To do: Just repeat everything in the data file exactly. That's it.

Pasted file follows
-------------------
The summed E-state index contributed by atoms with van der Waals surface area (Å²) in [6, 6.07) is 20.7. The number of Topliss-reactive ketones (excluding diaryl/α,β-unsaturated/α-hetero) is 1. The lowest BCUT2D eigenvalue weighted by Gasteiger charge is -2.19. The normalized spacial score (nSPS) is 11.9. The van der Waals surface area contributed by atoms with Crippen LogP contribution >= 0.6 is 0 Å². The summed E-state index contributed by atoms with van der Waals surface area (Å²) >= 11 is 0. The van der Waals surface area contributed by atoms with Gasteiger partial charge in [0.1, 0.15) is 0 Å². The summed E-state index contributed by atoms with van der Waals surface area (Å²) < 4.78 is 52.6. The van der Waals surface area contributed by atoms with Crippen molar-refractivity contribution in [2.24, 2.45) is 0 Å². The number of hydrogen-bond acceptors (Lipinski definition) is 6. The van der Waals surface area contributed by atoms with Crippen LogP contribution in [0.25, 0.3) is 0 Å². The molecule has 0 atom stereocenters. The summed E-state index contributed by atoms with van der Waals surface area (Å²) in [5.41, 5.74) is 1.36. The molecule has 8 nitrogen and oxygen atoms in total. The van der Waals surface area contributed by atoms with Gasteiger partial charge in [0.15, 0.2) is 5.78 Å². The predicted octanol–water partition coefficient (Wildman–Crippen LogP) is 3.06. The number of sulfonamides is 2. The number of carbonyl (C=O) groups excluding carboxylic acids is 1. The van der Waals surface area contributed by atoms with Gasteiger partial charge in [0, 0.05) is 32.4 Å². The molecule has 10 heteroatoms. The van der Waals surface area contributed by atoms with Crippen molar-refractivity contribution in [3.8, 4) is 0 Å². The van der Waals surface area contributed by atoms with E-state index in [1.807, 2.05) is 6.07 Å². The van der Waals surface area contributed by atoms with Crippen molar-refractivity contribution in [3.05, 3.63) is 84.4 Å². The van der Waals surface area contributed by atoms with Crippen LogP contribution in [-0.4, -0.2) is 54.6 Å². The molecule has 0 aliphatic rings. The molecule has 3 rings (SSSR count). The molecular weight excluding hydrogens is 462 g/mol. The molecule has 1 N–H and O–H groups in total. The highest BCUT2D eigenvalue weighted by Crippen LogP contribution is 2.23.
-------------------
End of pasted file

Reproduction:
The summed E-state index contributed by atoms with van der Waals surface area (Å²) in [6, 6.07) is 20.7. The number of Topliss-reactive ketones (excluding diaryl/α,β-unsaturated/α-hetero) is 1. The lowest BCUT2D eigenvalue weighted by Gasteiger charge is -2.19. The normalized spacial score (nSPS) is 11.9. The van der Waals surface area contributed by atoms with Crippen LogP contribution >= 0.6 is 0 Å². The summed E-state index contributed by atoms with van der Waals surface area (Å²) >= 11 is 0. The van der Waals surface area contributed by atoms with Gasteiger partial charge in [0.1, 0.15) is 0 Å². The summed E-state index contributed by atoms with van der Waals surface area (Å²) < 4.78 is 52.6. The van der Waals surface area contributed by atoms with Crippen molar-refractivity contribution in [2.24, 2.45) is 0 Å². The number of hydrogen-bond acceptors (Lipinski definition) is 6. The van der Waals surface area contributed by atoms with Crippen LogP contribution in [0.25, 0.3) is 0 Å². The molecule has 0 atom stereocenters. The summed E-state index contributed by atoms with van der Waals surface area (Å²) in [5.41, 5.74) is 1.36. The molecule has 8 nitrogen and oxygen atoms in total. The van der Waals surface area contributed by atoms with Gasteiger partial charge in [0.15, 0.2) is 5.78 Å². The predicted octanol–water partition coefficient (Wildman–Crippen LogP) is 3.06. The number of sulfonamides is 2. The number of carbonyl (C=O) groups excluding carboxylic acids is 1. The van der Waals surface area contributed by atoms with Gasteiger partial charge in [0, 0.05) is 32.4 Å². The molecule has 10 heteroatoms. The van der Waals surface area contributed by atoms with Crippen molar-refractivity contribution in [3.8, 4) is 0 Å². The van der Waals surface area contributed by atoms with E-state index in [1.807, 2.05) is 6.07 Å². The van der Waals surface area contributed by atoms with Crippen molar-refractivity contribution in [3.05, 3.63) is 84.4 Å². The van der Waals surface area contributed by atoms with Crippen LogP contribution in [-0.4, -0.2) is 54.6 Å². The molecule has 0 aliphatic rings. The molecule has 3 rings (SSSR count). The molecular weight excluding hydrogens is 462 g/mol. The molecule has 1 N–H and O–H groups in total. The highest BCUT2D eigenvalue weighted by Crippen LogP contribution is 2.23.